Bhutan is a deeply spiritual country. This is reflected in the numerous Chorten (religious shrines, called "Stupas" in India, "Pagodas" in China and "Chorten" in Tibet) which are set in the beautiful landscapes, the religious paintings of Buddhist saints and shrines that can be found in almost every house.
The holy Tibetan Lama Guru Rinpoche, also called "Padmasambhava" (the Lotus-born), brought Tantric Mahayana Buddhism to Bhutan in the 8th century. Guru Rinpoche is still worshiped as the founder of Buddhism in Bhutan.
Bhutan is the only country that maintains Mahayana Buddhism in its Tantric Vajrayana form as its state religion. Buddhism is the dominant religion with 72% of the population being Buddhist and shapes the country in every way. Hinduism forms the second largest religion with 25% believers.
More than 10,000 Chorten and over 2,000 monasteries bear witness to the importance of Buddhism and characterize the distinguished architectural scenery of the country. Some of them are national treasures such as the Taktshang, the "Tiger's Nest", near the city of Paro in the west of the county. Located high on steep cliffs, it is one of the landmarks of Bhutan.
The traditional architecture of the Dzongs, the historic fortified monasteries in Bhutan, is particularly unique and a visible expression of Bhutanese culture influenced by Buddhism: All components, proportions, colors and symbols have a deeper religious significance such as keeping away evil demons.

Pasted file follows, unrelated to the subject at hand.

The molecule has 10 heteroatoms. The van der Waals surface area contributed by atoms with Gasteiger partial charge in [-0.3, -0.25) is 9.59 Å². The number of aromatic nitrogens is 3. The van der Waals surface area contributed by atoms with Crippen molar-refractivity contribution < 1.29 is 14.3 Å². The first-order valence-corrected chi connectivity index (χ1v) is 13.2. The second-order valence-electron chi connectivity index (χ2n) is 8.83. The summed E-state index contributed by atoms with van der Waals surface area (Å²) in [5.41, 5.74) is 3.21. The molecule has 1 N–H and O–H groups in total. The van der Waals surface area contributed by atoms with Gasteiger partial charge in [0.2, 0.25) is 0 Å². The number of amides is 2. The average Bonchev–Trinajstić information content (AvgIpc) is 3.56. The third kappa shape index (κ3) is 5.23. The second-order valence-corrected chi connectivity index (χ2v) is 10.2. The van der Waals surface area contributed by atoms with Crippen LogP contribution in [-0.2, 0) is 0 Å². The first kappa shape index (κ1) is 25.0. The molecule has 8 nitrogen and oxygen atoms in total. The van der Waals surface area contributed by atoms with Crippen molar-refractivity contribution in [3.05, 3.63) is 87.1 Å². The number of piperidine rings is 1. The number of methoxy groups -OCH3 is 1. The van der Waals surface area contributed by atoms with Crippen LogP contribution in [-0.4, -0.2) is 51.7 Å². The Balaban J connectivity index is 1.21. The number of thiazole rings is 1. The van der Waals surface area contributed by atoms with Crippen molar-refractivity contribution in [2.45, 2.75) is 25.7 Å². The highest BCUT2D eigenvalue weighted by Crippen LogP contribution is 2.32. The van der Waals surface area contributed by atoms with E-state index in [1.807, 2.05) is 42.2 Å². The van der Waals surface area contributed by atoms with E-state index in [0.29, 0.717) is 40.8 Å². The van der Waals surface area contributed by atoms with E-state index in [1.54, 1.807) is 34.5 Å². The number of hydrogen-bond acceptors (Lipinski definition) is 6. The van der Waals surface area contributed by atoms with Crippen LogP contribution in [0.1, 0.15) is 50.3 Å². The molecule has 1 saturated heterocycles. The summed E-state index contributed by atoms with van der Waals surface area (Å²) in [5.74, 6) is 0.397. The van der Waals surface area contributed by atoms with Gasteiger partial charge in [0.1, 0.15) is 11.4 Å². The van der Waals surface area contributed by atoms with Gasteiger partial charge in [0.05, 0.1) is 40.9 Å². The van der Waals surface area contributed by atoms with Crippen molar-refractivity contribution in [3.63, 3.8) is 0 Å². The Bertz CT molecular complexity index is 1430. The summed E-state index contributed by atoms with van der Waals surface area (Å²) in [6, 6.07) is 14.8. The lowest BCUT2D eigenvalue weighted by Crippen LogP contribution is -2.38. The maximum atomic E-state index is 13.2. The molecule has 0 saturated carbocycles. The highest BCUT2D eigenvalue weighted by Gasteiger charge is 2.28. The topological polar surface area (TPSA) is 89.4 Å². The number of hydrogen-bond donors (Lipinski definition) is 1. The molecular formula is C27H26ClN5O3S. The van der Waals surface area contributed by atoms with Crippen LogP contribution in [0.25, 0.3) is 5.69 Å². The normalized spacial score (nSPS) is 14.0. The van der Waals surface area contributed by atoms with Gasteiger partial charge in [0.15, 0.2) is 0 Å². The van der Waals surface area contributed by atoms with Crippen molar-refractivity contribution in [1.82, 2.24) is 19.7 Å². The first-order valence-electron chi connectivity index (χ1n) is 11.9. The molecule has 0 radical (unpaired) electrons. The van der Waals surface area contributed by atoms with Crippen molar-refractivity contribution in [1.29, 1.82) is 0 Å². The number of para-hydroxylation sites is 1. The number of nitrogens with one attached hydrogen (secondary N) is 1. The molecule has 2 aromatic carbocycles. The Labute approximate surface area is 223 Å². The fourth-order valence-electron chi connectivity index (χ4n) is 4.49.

In each of the 20 districts (Dzongkhags) one of these monastery fortresses can be found. Since the time of Shabdrung Ngawang Namgyal, the founder of the unified Bhutan in the 17th century, they are religious centers and the seat of the administrations of the respective district at the same time. Therefore, each of these fortresses consists of a religious and a secular part.
The Punakha Dzong is the holiest and most important Dzong in Bhutan and plays an important historical role. The name Pungtang Dechen Dzong Photrang means "the palace of great happiness or bliss". The Dzong is located at the confluence of the Pho Chhu (father) and Mo Chhu (mother) rivers in the Punakha–Wangdue valley.
The Phunaka Dzong is not only the winter residence of the Je Khenpo, the spiritual leader of the country, and 500 monks, but also the place where all the kings of Bhutan are crowned until today.